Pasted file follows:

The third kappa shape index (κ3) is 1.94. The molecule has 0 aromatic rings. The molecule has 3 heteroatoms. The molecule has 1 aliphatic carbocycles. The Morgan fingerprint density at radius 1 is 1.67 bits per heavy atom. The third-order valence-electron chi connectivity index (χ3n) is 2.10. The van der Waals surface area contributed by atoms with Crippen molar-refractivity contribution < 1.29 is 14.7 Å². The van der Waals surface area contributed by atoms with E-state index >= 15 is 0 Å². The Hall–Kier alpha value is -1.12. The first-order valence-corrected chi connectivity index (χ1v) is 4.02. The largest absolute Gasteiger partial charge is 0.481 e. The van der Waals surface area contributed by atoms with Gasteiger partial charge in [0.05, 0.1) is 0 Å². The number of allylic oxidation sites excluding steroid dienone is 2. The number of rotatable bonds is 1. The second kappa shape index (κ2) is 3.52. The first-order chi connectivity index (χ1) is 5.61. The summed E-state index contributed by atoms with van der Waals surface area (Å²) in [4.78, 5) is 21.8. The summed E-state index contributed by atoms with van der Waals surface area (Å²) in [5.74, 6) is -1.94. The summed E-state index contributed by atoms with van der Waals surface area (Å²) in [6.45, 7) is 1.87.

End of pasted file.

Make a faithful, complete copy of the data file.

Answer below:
The third kappa shape index (κ3) is 1.94. The molecule has 0 aromatic rings. The molecule has 3 heteroatoms. The molecule has 1 aliphatic carbocycles. The Morgan fingerprint density at radius 1 is 1.67 bits per heavy atom. The third-order valence-electron chi connectivity index (χ3n) is 2.10. The van der Waals surface area contributed by atoms with Crippen molar-refractivity contribution < 1.29 is 14.7 Å². The van der Waals surface area contributed by atoms with E-state index >= 15 is 0 Å². The Hall–Kier alpha value is -1.12. The first-order valence-corrected chi connectivity index (χ1v) is 4.02. The largest absolute Gasteiger partial charge is 0.481 e. The van der Waals surface area contributed by atoms with Gasteiger partial charge in [0.05, 0.1) is 0 Å². The number of allylic oxidation sites excluding steroid dienone is 2. The number of rotatable bonds is 1. The second kappa shape index (κ2) is 3.52. The first-order chi connectivity index (χ1) is 5.61. The summed E-state index contributed by atoms with van der Waals surface area (Å²) in [4.78, 5) is 21.8. The summed E-state index contributed by atoms with van der Waals surface area (Å²) in [5.74, 6) is -1.94. The summed E-state index contributed by atoms with van der Waals surface area (Å²) in [6.45, 7) is 1.87.